The "World's Ugliest Pig” Filmed In The Wild For The First Time

The pig might not be a looker, but it is incredibly endangered and at very real risk of going extinct.

The pig might not be a looker, but it is endangered and at risk of going extinct. Chester Zoo

With big tusks, a coarse grizzled coat, and massive fleshy protrusions on the sides of their faces, the Javan warty pig (Sus verrucosus) is probably deserving of the “world’s ugliest pig” title. But just because the porcine critter is not blessed in the looks department does not mean that the precipitously endangered species should be left to go extinct.

In fact, so rare are the pigs – native to a handful of Indonesian islands – that researchers have only just recorded the first-ever video footage of the animals in the wild.


“Javan warty pigs are of a similar body size to European wild boar but are a bit more slender and have longer heads,” says Dr Johanna Rode-Margono, who led the expedition by Chester Zoo to locate the pigs, in a statement. “Males have three pairs of enormous warts on their faces. It is these characteristics that have led to them being affectionately labelled as ‘the world’s ugliest pig’ but, certainly to us and our researchers, they are rather beautiful and impressive.”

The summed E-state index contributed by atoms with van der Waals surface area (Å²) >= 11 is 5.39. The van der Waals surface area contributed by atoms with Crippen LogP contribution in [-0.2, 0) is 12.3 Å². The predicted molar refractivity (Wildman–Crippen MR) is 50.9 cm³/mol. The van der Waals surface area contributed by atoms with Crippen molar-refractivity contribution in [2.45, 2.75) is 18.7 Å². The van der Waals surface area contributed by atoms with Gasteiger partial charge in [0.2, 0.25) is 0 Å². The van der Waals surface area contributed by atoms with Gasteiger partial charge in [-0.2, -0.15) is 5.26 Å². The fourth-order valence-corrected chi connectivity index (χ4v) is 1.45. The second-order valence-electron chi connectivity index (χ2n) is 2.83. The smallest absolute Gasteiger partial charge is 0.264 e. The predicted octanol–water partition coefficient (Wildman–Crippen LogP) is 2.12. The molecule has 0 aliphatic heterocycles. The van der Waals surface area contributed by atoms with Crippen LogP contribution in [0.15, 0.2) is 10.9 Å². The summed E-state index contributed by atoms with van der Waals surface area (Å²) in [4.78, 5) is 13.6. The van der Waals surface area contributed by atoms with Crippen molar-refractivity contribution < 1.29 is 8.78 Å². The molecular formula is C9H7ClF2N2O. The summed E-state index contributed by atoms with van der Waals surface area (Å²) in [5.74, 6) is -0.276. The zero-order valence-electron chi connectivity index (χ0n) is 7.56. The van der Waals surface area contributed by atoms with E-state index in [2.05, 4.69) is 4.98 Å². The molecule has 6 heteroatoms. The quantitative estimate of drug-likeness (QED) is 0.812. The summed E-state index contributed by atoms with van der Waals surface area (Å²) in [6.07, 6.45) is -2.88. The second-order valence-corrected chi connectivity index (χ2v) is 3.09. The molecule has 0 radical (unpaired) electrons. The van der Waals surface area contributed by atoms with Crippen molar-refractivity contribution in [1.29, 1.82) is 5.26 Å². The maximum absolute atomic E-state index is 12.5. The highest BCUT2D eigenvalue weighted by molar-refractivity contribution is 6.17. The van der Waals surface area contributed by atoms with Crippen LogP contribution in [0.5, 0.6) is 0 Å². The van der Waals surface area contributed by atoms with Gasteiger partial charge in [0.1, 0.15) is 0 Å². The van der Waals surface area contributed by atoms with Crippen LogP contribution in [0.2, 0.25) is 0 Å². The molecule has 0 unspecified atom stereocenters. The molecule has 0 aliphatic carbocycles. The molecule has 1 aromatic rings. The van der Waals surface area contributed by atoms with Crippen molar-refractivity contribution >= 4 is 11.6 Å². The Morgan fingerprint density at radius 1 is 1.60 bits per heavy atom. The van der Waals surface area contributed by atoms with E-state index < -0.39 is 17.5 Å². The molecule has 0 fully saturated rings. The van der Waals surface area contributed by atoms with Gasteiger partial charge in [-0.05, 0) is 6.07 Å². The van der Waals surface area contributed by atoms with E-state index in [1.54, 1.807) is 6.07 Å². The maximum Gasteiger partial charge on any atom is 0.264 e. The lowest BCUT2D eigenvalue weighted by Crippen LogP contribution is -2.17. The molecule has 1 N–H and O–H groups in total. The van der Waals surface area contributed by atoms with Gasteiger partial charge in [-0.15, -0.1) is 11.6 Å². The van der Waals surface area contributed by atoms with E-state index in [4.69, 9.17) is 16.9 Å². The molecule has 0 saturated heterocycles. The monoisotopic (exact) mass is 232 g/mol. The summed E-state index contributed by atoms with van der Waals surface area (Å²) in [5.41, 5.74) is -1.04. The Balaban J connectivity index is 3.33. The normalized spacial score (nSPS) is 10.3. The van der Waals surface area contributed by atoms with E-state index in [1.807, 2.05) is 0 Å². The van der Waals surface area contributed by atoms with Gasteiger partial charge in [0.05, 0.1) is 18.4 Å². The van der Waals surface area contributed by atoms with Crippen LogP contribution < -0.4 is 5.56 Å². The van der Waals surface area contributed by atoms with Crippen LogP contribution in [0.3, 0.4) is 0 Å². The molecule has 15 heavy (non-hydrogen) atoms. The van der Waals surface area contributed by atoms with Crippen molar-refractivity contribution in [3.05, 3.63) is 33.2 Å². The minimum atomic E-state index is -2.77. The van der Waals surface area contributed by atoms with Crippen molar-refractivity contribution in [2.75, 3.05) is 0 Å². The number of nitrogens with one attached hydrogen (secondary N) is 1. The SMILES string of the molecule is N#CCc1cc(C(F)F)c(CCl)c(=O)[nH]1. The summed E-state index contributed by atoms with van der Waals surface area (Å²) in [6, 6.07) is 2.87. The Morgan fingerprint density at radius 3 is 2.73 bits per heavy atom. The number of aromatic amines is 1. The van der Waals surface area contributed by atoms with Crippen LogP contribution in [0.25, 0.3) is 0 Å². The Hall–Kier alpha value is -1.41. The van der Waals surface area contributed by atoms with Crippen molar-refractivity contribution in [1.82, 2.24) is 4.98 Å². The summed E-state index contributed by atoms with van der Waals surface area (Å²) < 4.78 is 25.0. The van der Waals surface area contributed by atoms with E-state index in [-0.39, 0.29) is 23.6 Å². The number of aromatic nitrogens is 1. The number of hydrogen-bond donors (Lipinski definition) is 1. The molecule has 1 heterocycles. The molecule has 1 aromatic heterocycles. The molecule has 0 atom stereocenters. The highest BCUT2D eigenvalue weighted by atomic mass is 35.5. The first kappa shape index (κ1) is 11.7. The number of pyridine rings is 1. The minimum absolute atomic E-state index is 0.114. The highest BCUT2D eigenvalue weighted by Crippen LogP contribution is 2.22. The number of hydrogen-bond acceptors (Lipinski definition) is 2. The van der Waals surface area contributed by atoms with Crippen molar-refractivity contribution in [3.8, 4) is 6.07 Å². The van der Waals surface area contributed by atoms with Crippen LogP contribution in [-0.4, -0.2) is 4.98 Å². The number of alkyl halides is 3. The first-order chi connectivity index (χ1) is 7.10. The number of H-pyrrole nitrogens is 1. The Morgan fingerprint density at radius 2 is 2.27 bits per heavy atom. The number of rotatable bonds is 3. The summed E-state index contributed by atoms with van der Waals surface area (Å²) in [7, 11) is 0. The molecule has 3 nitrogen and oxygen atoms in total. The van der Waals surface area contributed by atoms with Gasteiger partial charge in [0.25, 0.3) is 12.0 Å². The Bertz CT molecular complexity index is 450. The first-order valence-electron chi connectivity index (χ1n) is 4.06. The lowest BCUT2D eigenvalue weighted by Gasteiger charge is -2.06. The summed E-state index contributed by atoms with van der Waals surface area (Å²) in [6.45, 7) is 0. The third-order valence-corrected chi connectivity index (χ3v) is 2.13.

The Javan pig is thought to be one of the rarest pigs in the world, and over the past few decades have been in serious decline. Over the past 18 years, their populations have halved, and while the IUCN class the pigs as “endangered”, we don’t have a good estimate of their numbers in the wild. Of 32 populations of the animals that were known to exist in 1982, at least 17 are now extinct or support so few pigs that recovery is not thought possible.

Endemic to Indonesia, they were once found ranging across the islands of Java, Bawean, and Madura, although the population on Madura has already been hunted to extinction. The main threat to them is from deforestation, as loggers raid their preferred habitat of teak forests for the highly desirable wood, in addition to hunting for sport and the pigs plundering local farms.

The team of researchers focused on regions where the pigs might still survive on Java and set up cameras in seven locations between June 2016 and May 2017. Out of the places sampled, the cameras only recorded the animals in four of the sites, suggesting that it is highly likely the pigs are already extinct in the three others.


The clips of the pigs that have been released come from two of the sites where they are still clinging on. In fact, due to the rapid rate at which their populations are decreasing, very little is known about the pigs' behavior.


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